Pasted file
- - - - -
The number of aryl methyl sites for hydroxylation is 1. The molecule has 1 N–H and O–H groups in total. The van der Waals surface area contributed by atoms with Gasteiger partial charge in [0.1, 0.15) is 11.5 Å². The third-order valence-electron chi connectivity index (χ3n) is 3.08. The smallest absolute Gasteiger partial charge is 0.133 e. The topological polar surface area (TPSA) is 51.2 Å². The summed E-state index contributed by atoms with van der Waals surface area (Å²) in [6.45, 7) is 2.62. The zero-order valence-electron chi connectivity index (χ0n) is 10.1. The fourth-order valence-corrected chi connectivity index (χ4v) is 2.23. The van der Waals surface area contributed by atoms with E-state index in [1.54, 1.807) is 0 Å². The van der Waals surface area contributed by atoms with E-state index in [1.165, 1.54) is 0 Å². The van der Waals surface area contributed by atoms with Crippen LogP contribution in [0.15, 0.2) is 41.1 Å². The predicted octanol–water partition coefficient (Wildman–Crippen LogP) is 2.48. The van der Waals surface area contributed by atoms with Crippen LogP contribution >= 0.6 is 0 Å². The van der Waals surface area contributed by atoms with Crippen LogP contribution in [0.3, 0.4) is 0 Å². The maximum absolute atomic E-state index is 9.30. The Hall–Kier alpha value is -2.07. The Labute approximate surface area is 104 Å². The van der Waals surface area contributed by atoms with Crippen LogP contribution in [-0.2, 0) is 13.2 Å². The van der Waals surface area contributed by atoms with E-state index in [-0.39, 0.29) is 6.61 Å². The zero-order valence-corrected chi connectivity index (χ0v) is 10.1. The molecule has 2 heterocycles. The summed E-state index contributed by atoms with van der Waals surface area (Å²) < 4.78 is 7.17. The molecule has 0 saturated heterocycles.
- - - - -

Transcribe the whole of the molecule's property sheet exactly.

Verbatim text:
The number of aryl methyl sites for hydroxylation is 1. The molecule has 1 N–H and O–H groups in total. The van der Waals surface area contributed by atoms with Gasteiger partial charge in [0.1, 0.15) is 11.5 Å². The third-order valence-electron chi connectivity index (χ3n) is 3.08. The smallest absolute Gasteiger partial charge is 0.133 e. The topological polar surface area (TPSA) is 51.2 Å². The summed E-state index contributed by atoms with van der Waals surface area (Å²) in [6.45, 7) is 2.62. The zero-order valence-electron chi connectivity index (χ0n) is 10.1. The fourth-order valence-corrected chi connectivity index (χ4v) is 2.23. The van der Waals surface area contributed by atoms with E-state index in [1.54, 1.807) is 0 Å². The van der Waals surface area contributed by atoms with E-state index in [1.165, 1.54) is 0 Å². The van der Waals surface area contributed by atoms with Crippen LogP contribution in [0.15, 0.2) is 41.1 Å². The predicted octanol–water partition coefficient (Wildman–Crippen LogP) is 2.48. The van der Waals surface area contributed by atoms with Crippen LogP contribution >= 0.6 is 0 Å². The van der Waals surface area contributed by atoms with Crippen LogP contribution in [0.3, 0.4) is 0 Å². The maximum absolute atomic E-state index is 9.30. The Hall–Kier alpha value is -2.07. The Labute approximate surface area is 104 Å². The van der Waals surface area contributed by atoms with Crippen LogP contribution in [-0.2, 0) is 13.2 Å². The van der Waals surface area contributed by atoms with E-state index in [-0.39, 0.29) is 6.61 Å². The zero-order valence-corrected chi connectivity index (χ0v) is 10.1. The molecule has 2 heterocycles. The summed E-state index contributed by atoms with van der Waals surface area (Å²) < 4.78 is 7.17. The molecule has 0 saturated heterocycles.